I have controlled my breathing, 10, 11,12..
Here is a picture of another tiny flower to sooth me.

It is a bit of a climb to get to the area of the Petraglyphs. There is a little gap in the lava flow that water runs through when it rains here. That is where the glyphs start.
This is a very old one. You can see the patina forming over where the image was chipped into the stone.

I wonder what the image is. Is there a story or lesson that was taught by this image.

The sun and heat cause the patina to form so if some of these rocks are shaded they might look newer. Menorah?

They are everywhere, high and low. If you look close you can see where modern sub-humans have scratched the rocks with sharp metal tools...sigh

When the oldest glyphs were laid down on these rocks the Earth was coming out of an Ice Age,
The climate was much different here. Not so much desert, more greener, water more plentiful.
Mammoths wondering around.

grid patterns, weird figures, hash marks, I just don't get it yet.
Some still, are very interesting.

My son Climbed all over the hills looking at things.

I wonder if the grid square looking glyphs are representations of the Lava Field and it is part of a story of how they formed.

These are recognizable.

My son's hand in the
looks creepy.

This one is my favorite.

This next one could be a plant with the roots below.

The Sun, A Star?


Found some Desert flowers.

This is the little cleft we were in. Water ran through here at one time. You can see how it has smoothed the rocks in the stream bed.

Here is my son heading back out for perspective.

We found more on the way out. The Batteries in my camera were fading so I was grabbing images as I found them. This next one is interesting.

We figured this next rock was once up on the hill edge and erosion brought it down covering some of the glyphs.

I do think some intrepid Archeologist finally figured out what some of these grids, lines and boxes really are.

Dumb A-holes...Funny but still I kind of feel this is sacred ground and you should come look but not mess with everything.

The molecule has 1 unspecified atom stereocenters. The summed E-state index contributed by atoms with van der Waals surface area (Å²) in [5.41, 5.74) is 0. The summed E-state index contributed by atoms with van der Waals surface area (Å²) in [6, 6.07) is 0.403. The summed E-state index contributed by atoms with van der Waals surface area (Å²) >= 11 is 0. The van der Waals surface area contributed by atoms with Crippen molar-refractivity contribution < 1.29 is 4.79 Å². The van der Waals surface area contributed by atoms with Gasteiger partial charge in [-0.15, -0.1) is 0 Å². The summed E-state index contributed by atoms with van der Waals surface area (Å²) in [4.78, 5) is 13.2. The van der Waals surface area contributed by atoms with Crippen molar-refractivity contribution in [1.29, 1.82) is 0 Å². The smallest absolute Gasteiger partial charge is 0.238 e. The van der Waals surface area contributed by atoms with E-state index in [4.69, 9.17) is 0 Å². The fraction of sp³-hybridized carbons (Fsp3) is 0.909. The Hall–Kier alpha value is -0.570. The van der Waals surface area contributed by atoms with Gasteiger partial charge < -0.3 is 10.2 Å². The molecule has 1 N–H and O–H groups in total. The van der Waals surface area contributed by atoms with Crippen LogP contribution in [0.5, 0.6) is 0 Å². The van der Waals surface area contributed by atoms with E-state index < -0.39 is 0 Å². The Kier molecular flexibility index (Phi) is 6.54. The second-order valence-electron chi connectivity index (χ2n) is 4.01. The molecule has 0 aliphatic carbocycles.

My son was antsy to get back in the truck to drive some more. So we hiked back to the truck. The BLM in their infinite wisdom makes you park several hundred yards away, down near the road.
We had a great time and after this road trip he probably had 100 miles behind the wheel all day.

I wouldn't say that this place is spiritual. I never got that feeling while there. During a time when water ran through that cleft I bet it was a rather special place. I bet the Desert Tribes of 150 years ago were still chipping at these rocks.
A few weeks later I took the significant other out to see the glyphs. We took a picnic and walked around some. I took more pictures, but this time there were tons of flowers in bloom so I took pics of those. There were a bunch of these flowers.

The really good ones had this red center to them. It actually started out a dark orange fading to red then almost a purple in the center.

These orange ones with the yellow centers were pretty. but once again they were tiny.
I'm really getting a kick what you can see on the camera's macro setting.

When there is an area with all the same color I try to get down low to see if the color stands out better.

Didn't work so well
This was a great time to be out there. The color was in the desert. Even the color green.
Mostly yellow though.

Then there was this Blue number.

A breeze had started blowing. I waited for several minutes to get this picture.
It is a great area to visit. You would need a high clearance vehicle to get to the glyphs,
but a good truck would make it there. Now if we could just chase of the idiots with the guns, the vandals and the BLM.

Friday, April 22, 2011

Hill 582

I love it when I stumble onto something cool! I Stumbled on a hill. Hill 582.

It actually has a heart warming little story to it. My son and I found it on a drive to find some colored soil. He is making something called a Dorodango, a ball made of colored soil, hand rolled into a shiny Beautiful orb. (follow the link they are really interesting) It is a Japanese art form I guess.
We took a drive down into Cajon Pass to a place called the Blue Cut.
I'm not sure why they call it that, the colored out cropping of rock there is more a green color. We got really lucky by going there. The recent rains had washed some fine green powder down onto the road and we just scooped some up. He said he would like to find some red soil too, so we started to drive around in the pass area to find some. We never found any "Red" soil but we did find a hill.
We drove up this dirt road off of Highway 138 and we came to one of the many Railroad Crossing in the pass and spied a kind of park like setting on a hill with some retaining walls. To us it looked like someones residence. I never knew there was homes in that part of the Pass. I have looked down into this area from the rim of the Pass a few times and don't remember a home there.